People backing a comic book on Indiegogo are not customers. They may like to think of themselves as customers, but they aren’t. They’re backers. What’s the difference? A lot.
When you buy a comic on Amazon or InStockTrades, you are exchanging money for a product. That product is a comic book. This exchange is basic e-commerce. In that sense, you are very much indeed a customer.
A problem arises when people apply this same e-commerce concept to Indiegogo. I’ve been guilty of this myself. The difference is — and it’s a major difference — is that when you back a campaign on IndieGoGo, you’re donating to support a project. You are not buying a comic book.
On IndieGoGo, the goal of any comic book campaign to make a comic book, not for you to get a copy of the comic. An actual copy of the comic is what’s called a perk. On Indiegogo, perks are not guaranteed.
Legally, comic creators on Indiegogo are under no obligation to actually send out comics.
Crowdfunding is not shopping
When you donate to a comic book project on IndieGoGo, you must agree to a contract before any payment is made. Here’s is the contract you must agree to when donating to Iron Sights #2, a comic by controversial YouTuber Richard C. Meyer.
When you agree to this contract, you are agreeing that your donation is not guaranteed to result in you getting a copy of the comic. In this case, a copy of Iron Sights #2. That’s not to say Meyer will not send backers a comic. I’m sure he will. What I’m saying is he is not legally obligated to do so. Read the contract.
Even if he goes on YouTube and says he will make sure his backers have a comic by a certain date, he’s not legally obligated to do that. His statement would fall outside the contract agreed to when the donation was made.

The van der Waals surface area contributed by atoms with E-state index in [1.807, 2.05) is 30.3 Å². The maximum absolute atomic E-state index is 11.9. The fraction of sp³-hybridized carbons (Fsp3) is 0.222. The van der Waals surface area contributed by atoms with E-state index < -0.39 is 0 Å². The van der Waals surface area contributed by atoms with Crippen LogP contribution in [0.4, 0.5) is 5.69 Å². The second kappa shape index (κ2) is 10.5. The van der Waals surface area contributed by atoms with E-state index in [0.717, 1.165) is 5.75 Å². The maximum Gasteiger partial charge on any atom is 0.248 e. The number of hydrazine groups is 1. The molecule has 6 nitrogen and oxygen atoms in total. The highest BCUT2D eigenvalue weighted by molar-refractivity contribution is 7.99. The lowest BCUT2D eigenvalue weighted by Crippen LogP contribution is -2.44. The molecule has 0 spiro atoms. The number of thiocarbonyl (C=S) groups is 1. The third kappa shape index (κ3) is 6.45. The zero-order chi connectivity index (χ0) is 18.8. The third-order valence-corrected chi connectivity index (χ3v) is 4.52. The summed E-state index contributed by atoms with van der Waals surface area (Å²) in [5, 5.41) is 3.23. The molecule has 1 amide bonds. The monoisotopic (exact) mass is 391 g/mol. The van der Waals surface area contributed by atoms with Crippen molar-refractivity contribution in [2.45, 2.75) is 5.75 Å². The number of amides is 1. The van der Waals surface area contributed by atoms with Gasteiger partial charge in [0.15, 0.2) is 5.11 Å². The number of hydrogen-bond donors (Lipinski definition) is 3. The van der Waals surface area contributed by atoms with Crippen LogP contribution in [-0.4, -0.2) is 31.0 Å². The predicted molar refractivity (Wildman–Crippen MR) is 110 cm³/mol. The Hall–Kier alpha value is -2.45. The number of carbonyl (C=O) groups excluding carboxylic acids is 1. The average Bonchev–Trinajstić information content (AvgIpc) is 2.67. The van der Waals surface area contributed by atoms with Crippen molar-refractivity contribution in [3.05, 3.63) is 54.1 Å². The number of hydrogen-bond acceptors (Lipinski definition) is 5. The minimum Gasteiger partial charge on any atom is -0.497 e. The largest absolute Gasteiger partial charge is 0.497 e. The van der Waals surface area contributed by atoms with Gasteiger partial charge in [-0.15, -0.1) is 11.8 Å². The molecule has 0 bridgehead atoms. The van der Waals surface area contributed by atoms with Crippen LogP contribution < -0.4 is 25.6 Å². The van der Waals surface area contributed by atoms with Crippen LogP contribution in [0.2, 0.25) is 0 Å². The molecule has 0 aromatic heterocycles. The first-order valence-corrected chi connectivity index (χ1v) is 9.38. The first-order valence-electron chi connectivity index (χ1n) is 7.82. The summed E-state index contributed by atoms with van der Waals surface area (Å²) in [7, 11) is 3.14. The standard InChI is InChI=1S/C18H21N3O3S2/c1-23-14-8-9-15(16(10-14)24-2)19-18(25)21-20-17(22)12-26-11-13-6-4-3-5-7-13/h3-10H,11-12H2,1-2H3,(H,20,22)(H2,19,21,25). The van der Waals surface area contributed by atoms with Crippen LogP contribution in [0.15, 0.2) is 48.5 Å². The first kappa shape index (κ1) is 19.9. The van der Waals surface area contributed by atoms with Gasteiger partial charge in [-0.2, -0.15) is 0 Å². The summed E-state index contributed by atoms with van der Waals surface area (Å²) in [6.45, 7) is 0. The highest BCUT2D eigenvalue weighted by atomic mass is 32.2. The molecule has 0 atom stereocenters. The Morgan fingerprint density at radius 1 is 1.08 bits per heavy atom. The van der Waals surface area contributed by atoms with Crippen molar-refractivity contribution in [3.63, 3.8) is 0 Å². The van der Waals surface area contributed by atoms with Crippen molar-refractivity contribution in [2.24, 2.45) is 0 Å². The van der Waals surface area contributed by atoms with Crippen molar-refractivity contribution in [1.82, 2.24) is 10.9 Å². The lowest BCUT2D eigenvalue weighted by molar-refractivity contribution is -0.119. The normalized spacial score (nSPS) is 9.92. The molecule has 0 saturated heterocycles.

Any statement that contradicts a written contract would need to be memorialized in a written contract. Oral contracts are perfectly legal except when they attempt to amend a written contract. Checking a box on a website is considered the same as a written contract. An oral contract cannot amend a written contract. Furthermore, the contract is between the backer and IndieGoGo, not the backer and Richard C. Meyer.
Again, I’m not saying Richard C. Meyer will stiff his backers because legally he can actually do that. If he failed to send backers a copy of Iron Sights #2, his days of being a professional comic book writer would be over. For him to do something like that would be comic book career suicide. I would put more trust in Meyer fulfilling perks with a crowdfunding project than I would any other comic book creator. In most cases, if a project goes south, and they sometimes do, a creator can leave crowdfunding behind and pursue work in comics in a more traditional way. Because of Meyer’s reputation in the industry, deservedly or not, he doesn’t have that choice.
If Meyer wants to be a professional comic book creator, crowdfunding is just about his only option.
What I am saying is he can take his sweet time sending backers comics.
When you read the contract people must agree to when making a donation to Iron Sights #2, the January 2020 delivery date is only an estimation. Plus, when you read the ToS backers must confirm they understand before making a payment, perks (comics) are not even guaranteed.
Before backing a comic on Indiegogo, consider the risks
Personally, I’m not going to back anything on Indiegogo again. When I buy a comic online, I want to actually buy a comic, not make a donation towards a campaign that may or may not result in me getting a comic.
Although backing a comic on Indiegogo works for a lot of people, the concept doesn’t work for me.